Burned

Petunia the culinarily inclined skunk started her career making jams. But she tends to shy away from big messy fruits (see “sugar and its effects on fur”).

My project for today involved some relatively large juicy fruits: Valencia and Blood Oranges. My plan was to skin and slice them and then somehow “burn” them, although this is somewhat of a gastronomical overstatement. I wanted “burnt oranges” rather than “burned” or “charred” (or “ruined”) citrus. They were to be toppings for a version of Portuguese Custard Tart. As I had no recipes for Portuguese Custard Tart with burnt oranges I made one large tart (instead of individual tartlets as advised) with different test toppings dependant on quadrant /sector. My inspiration for this layout  was the design of desert bombing targets, images of which I’ve seen in google maps aerial photos.

Oh too too relevant metaphor. I failed. I bombed.

Ultimately there was too much custard. The custard was too sweet (and too runny). And the Valencia oranges didn’t really work out either, although they look rather nice.

I think I know how to fix the custard (not as much sugar, for a start, and make less of it, too). But I have to research the orange part more. Thrill seeker that she is Petunia suggests dipping the orange slices in some sugar and then blasting them with a blow torch. W. suggests a marmalade-like approach.

As I think about it more I realize I’m trying to mimic the marvelous Ines Rosales brand Seville Orange tortas that I’ve been eating for breakfast recently. They’re wonderful with a slice of St. Augur or some nice Talleggio, so I think less sugar is definitely the way to go. The tarts are sweet but marvelously bitter, in the way of Sevilles, too, and even with the cheese they don’t break Petunia’s rule of triangulation.

Petunia

I’ve owned Petunia for years. Over time I’ve created some rather elaborate histories about Petunia and her friends, several of which were at one time available on-line through my old website. Needless to say I’m a big fan of Grayson Perry and of his teddy bear Alan Measles. You may follow Alan’s twitter feed here or his blog here. Petunia does not have a twitter feed, although her friend Lydia Behr, who also lives with me, does have a gmail account. You may friend her on Google+, although she’s oddly timid about posting status updates. I believe her paws are too big for the keyboard . . . The Petunia and co. stories have something of Yoknapatawpha county about them: an ongoing and ever growing micrososmos with some very real-world attributes projected onto a group of fictional beings. Walt Kelly’s Okefenokee Swamp inhabitants are also conceptual kin.

Petunia is an artist, scientist, and chef (she started out making jam). She’s also a skunk. For years she’s been coming up with  “recipes” and art projects, most of which horrify her friends or get no attention in the art world, despite immense amounts of thought and labor. Petunia is withdrawn and hard working, with unique powers of imagination, and an almost overwhelming need for external validation. Lately, however, things have been changing. Paging through Nathan Myhrvold’s Modernist Cuisine (blog here, Amazon listing here) I felt as if Petunia’s recipes weren’t so crazy, a sentiment re-iterated after looking at Cooking Science. Condensed Matter. The latter even contains a periodic table of preserves!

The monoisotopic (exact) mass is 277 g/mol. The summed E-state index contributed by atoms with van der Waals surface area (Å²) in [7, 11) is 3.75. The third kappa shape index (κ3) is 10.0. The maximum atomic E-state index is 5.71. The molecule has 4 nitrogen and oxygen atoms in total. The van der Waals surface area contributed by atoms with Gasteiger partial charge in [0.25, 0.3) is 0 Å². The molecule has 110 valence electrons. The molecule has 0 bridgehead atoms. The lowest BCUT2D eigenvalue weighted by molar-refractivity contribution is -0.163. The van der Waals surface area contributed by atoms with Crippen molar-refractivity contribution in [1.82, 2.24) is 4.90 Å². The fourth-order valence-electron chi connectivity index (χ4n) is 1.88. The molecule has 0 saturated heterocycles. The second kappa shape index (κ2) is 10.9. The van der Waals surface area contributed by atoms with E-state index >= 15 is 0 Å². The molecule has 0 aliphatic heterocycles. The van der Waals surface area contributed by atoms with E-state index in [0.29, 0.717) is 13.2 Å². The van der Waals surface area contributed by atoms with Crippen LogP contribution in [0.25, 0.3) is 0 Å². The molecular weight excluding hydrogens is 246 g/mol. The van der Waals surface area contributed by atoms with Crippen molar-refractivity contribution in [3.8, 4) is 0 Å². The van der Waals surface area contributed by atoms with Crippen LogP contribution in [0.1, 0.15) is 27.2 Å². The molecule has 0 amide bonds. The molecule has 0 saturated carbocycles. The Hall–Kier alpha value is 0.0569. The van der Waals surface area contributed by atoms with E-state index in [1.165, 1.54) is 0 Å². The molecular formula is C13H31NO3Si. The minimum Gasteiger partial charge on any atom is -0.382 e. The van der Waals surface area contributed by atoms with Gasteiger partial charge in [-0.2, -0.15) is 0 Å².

Petunia’s recipes are based on a system of triangulation: 3 components, in opposition to each other. Baked salmon skin, with marshmallow, and salted prune, for example. Coming up with the recipes has always been a fun exercise: a bit like filling in the correct elements of a Sudoko to complete the puzzle. Always the same framework, but with different components. But I’ve realized this is a system I often use in my own cooking and art making. Ice cream, sound, and sculpture, for example (not the three added together; these are just 3 examples of media where I apply this technique, although an ice cream based sound piece might be fun . . . Contact miked ice creams being licked by cows, for instance,). More than 3 elements and the dish or piece gets too busy; only 2 and its a rather boring binary argument.

Dark chocolate ice cream with creme de peche and flaked red pepper
From memory.

The wonderful thing about ice cream is that there’s not much change in taste between the before and after freezing stages so its very easy to make things “to taste”. Adjust according to yours.

1. Do this step only if you have access to a nice ripe peach. Otherwise omit, as this also breaks Petunia’s triangulation rule.

2. Peel the peach and then puree it to the point where you have mostly liquid with some small solid bits.

3. Follow the directions for a custard based (eg, uses egg yolks) dark chocolate ice cream recipe. Look online or perhaps you have a book of recipes (I own and love Lola’s Ice Creams and Sundaes by Morfudd Richards. Its a great book but all of the portions are metric so you need a good metric scale and measuring cup). I use High Lawn cream from the milk of Jersey cows and do equal parts milk and heavy cream. I also recommend good quality bittersweet chocolate with a high cocoa content. And use a thermometer when making the custard.

4. Once the custard is in the Bain Marie (ice bath) and prior to refrigerating the mix, add the peach puree, several tablespoons of Creme de Peche, and a teaspoon or so of dried Red Pepper flakes. You should be able to taste the Creme de Peche, but don’t overdo it, in part because the stuff is so damned expensive. Don’t overdo the pepper flakes, either, but also don’t be a wimp . . .

5. Refrigerate the mix for at least 6 hours and preferably longer and then churn in an ice cream maker. You’ll need to to churn it longer because of the alcohol, which lowers the temperature at which the mix will freeze.